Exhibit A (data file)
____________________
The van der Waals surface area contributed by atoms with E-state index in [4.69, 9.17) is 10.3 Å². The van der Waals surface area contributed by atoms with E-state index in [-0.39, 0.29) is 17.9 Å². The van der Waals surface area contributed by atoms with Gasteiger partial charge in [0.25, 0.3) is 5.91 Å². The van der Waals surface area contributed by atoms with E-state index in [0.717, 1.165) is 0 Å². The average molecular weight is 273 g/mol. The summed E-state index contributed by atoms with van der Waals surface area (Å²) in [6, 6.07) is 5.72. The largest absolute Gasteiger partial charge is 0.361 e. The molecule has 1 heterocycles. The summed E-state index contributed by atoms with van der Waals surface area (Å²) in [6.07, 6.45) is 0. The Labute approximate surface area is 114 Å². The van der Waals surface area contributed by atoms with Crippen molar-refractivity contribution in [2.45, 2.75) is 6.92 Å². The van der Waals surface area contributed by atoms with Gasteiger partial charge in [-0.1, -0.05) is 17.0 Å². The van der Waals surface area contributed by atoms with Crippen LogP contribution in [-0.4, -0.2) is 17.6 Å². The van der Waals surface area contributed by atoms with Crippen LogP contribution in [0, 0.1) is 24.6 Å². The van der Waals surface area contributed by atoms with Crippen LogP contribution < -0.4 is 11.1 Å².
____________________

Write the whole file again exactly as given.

The van der Waals surface area contributed by atoms with E-state index in [4.69, 9.17) is 10.3 Å². The van der Waals surface area contributed by atoms with E-state index in [-0.39, 0.29) is 17.9 Å². The van der Waals surface area contributed by atoms with Gasteiger partial charge in [0.25, 0.3) is 5.91 Å². The van der Waals surface area contributed by atoms with E-state index in [0.717, 1.165) is 0 Å². The average molecular weight is 273 g/mol. The summed E-state index contributed by atoms with van der Waals surface area (Å²) in [6, 6.07) is 5.72. The largest absolute Gasteiger partial charge is 0.361 e. The molecule has 1 heterocycles. The summed E-state index contributed by atoms with van der Waals surface area (Å²) in [6.07, 6.45) is 0. The Labute approximate surface area is 114 Å². The van der Waals surface area contributed by atoms with Crippen molar-refractivity contribution in [2.45, 2.75) is 6.92 Å². The van der Waals surface area contributed by atoms with Gasteiger partial charge in [-0.1, -0.05) is 17.0 Å². The van der Waals surface area contributed by atoms with Crippen LogP contribution in [-0.4, -0.2) is 17.6 Å². The van der Waals surface area contributed by atoms with Crippen LogP contribution in [0, 0.1) is 24.6 Å². The van der Waals surface area contributed by atoms with Crippen LogP contribution < -0.4 is 11.1 Å².